To fight crime against women, self- defence classes for girls in Delhi govt schools
The Delhi government on Thursday told the Delhi High Court that it will introduce self defence classes for girls studying in its schools in the coming months, taking into account the trend in crimes against women.
The government’s decision comes after a bench of Justice S Ravindra Bhat and Justice Yogesh Khanna asked if self defence courses could be made a part of the school curriculum.
The court noted that these self defence classes are preventive measures “to arm and strengthen” the girls and ensure their protection. It also suggested that these girls could be imparted special techniques on self defence on a priority basis.
“You have to train them,” the court said, following which senior standing counsel for Delhi government Rahul Mehra said he has got instruction from the government that self defence classes will be introduced on priority basis in coming months.
On allegation by Delhi State Legal Service Authority (DSLSA) that the Rape Victim Compensation Scheme in the capital was starved of funds from the government, the high court directed the government to immediately release Rs 8 crore to DSLSA.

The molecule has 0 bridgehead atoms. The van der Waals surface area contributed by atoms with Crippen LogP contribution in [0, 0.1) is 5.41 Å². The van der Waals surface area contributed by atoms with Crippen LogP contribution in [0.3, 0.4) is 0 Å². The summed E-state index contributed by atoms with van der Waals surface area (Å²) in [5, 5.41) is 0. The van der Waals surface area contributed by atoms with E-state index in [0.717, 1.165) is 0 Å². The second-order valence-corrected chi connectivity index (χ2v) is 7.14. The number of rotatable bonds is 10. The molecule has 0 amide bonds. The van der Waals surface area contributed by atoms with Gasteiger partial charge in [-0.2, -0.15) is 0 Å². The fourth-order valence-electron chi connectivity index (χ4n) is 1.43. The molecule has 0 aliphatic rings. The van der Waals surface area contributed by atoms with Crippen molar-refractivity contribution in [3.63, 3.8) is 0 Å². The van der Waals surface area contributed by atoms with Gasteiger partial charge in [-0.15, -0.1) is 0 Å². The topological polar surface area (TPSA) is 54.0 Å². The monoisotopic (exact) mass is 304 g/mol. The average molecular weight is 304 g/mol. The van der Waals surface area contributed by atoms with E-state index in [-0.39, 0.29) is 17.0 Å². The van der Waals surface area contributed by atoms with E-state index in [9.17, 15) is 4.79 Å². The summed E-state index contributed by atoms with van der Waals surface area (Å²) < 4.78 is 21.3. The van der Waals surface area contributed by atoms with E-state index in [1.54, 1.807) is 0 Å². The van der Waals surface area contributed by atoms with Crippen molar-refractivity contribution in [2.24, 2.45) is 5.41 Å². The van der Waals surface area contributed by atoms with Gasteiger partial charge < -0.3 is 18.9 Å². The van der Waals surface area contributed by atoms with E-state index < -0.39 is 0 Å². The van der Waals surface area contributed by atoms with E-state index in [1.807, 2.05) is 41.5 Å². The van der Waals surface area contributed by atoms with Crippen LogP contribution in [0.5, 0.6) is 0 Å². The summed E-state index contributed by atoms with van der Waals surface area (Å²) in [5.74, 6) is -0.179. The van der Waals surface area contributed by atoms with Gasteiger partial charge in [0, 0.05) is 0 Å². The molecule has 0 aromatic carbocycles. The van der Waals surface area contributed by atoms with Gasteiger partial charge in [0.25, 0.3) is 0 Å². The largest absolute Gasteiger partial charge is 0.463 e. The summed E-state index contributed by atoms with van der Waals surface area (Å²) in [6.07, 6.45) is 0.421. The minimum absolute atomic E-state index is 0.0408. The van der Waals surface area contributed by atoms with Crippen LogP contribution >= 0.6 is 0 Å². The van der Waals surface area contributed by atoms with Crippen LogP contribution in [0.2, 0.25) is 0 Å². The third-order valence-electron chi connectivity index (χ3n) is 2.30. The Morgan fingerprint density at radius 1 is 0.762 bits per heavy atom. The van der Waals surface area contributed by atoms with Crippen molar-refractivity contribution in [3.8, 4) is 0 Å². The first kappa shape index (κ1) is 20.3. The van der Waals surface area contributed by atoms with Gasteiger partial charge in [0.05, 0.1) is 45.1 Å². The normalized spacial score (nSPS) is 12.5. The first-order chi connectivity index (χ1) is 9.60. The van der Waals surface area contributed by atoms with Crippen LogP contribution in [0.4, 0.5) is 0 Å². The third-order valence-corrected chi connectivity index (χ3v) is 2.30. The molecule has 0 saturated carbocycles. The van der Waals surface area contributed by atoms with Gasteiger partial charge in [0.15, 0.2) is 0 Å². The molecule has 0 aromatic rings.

DSLSA, which dispenses monetary compensation to rape victims, said due to fund crunch atleast 308 claims were pending with it.
On this, Mehra assured the court that Rs 40 crore will be made available to DSLSA, the proposal for which will be cleared by the cabinet soon.
Delhi Commission for Women chairperson Swati Maliwal, who was personally present in court, said that six rapes incidents are reported everyday in the capital. Maliwal highlighted the issue of shortage of police personnel to deal with increasing crime rate in Delhi.
The Delhi Police, one of the largest Metropolitan Police force in the world with a current strength of 76,000, currently requires an additional manpower of 54,482 personnel to improve policing in the capital.
However, only 14,753 new posts have been cleared by home ministry and that too is pending approval by “competent authority”. The police force has been facing criticism for rising crime, particularly those against women.
Mehra also said that due to the addition of a second forensic sciences laboratory (FSL), in Chanakyapuri, the number of cases pending forensic evaluation had reduced to one-third of what was pending about a year ago.
However, taking into consideration that more than 6,000 samples were still pending before the FSL, the high court asked the government to consider formulating a policy wherein the oldest, heinous and important cases are prioritised.